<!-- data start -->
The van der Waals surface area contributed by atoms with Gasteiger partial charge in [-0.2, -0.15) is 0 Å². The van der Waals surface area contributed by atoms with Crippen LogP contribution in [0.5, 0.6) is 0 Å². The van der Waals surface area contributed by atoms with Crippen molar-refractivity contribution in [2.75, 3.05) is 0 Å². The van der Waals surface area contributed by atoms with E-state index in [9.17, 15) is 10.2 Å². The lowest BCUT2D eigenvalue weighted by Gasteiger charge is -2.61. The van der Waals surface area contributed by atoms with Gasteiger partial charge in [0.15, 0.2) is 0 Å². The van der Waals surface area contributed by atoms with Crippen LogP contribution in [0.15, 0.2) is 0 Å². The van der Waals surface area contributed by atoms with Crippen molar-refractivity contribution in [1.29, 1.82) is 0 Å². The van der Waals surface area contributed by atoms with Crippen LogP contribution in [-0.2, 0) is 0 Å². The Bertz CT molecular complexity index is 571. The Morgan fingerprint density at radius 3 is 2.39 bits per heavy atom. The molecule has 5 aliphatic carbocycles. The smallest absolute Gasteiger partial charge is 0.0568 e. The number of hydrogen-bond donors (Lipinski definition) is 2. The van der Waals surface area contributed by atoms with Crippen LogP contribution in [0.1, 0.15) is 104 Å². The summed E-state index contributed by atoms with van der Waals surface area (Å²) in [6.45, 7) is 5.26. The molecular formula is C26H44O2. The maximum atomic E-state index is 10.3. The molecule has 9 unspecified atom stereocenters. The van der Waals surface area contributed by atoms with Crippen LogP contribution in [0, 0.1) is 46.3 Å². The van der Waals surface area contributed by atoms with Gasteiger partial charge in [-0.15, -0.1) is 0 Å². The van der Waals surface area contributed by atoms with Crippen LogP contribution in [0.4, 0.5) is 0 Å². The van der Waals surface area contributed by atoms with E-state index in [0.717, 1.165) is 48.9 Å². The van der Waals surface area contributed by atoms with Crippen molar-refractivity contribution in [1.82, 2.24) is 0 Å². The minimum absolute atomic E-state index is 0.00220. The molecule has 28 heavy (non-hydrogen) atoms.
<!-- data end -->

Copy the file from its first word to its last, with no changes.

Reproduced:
The van der Waals surface area contributed by atoms with Gasteiger partial charge in [-0.2, -0.15) is 0 Å². The van der Waals surface area contributed by atoms with Crippen LogP contribution in [0.5, 0.6) is 0 Å². The van der Waals surface area contributed by atoms with Crippen molar-refractivity contribution in [2.75, 3.05) is 0 Å². The van der Waals surface area contributed by atoms with E-state index in [9.17, 15) is 10.2 Å². The lowest BCUT2D eigenvalue weighted by Gasteiger charge is -2.61. The van der Waals surface area contributed by atoms with Gasteiger partial charge in [0.15, 0.2) is 0 Å². The van der Waals surface area contributed by atoms with Crippen LogP contribution in [0.15, 0.2) is 0 Å². The van der Waals surface area contributed by atoms with Crippen molar-refractivity contribution in [1.29, 1.82) is 0 Å². The van der Waals surface area contributed by atoms with Crippen LogP contribution in [-0.2, 0) is 0 Å². The Bertz CT molecular complexity index is 571. The Morgan fingerprint density at radius 3 is 2.39 bits per heavy atom. The molecule has 5 aliphatic carbocycles. The smallest absolute Gasteiger partial charge is 0.0568 e. The number of hydrogen-bond donors (Lipinski definition) is 2. The van der Waals surface area contributed by atoms with Crippen LogP contribution in [0.1, 0.15) is 104 Å². The summed E-state index contributed by atoms with van der Waals surface area (Å²) in [6.45, 7) is 5.26. The molecular formula is C26H44O2. The maximum atomic E-state index is 10.3. The molecule has 9 unspecified atom stereocenters. The van der Waals surface area contributed by atoms with Crippen LogP contribution in [0, 0.1) is 46.3 Å². The van der Waals surface area contributed by atoms with Gasteiger partial charge in [-0.15, -0.1) is 0 Å². The van der Waals surface area contributed by atoms with Crippen LogP contribution in [0.4, 0.5) is 0 Å². The van der Waals surface area contributed by atoms with E-state index in [0.717, 1.165) is 48.9 Å². The van der Waals surface area contributed by atoms with Crippen molar-refractivity contribution in [1.82, 2.24) is 0 Å². The minimum absolute atomic E-state index is 0.00220. The molecule has 28 heavy (non-hydrogen) atoms.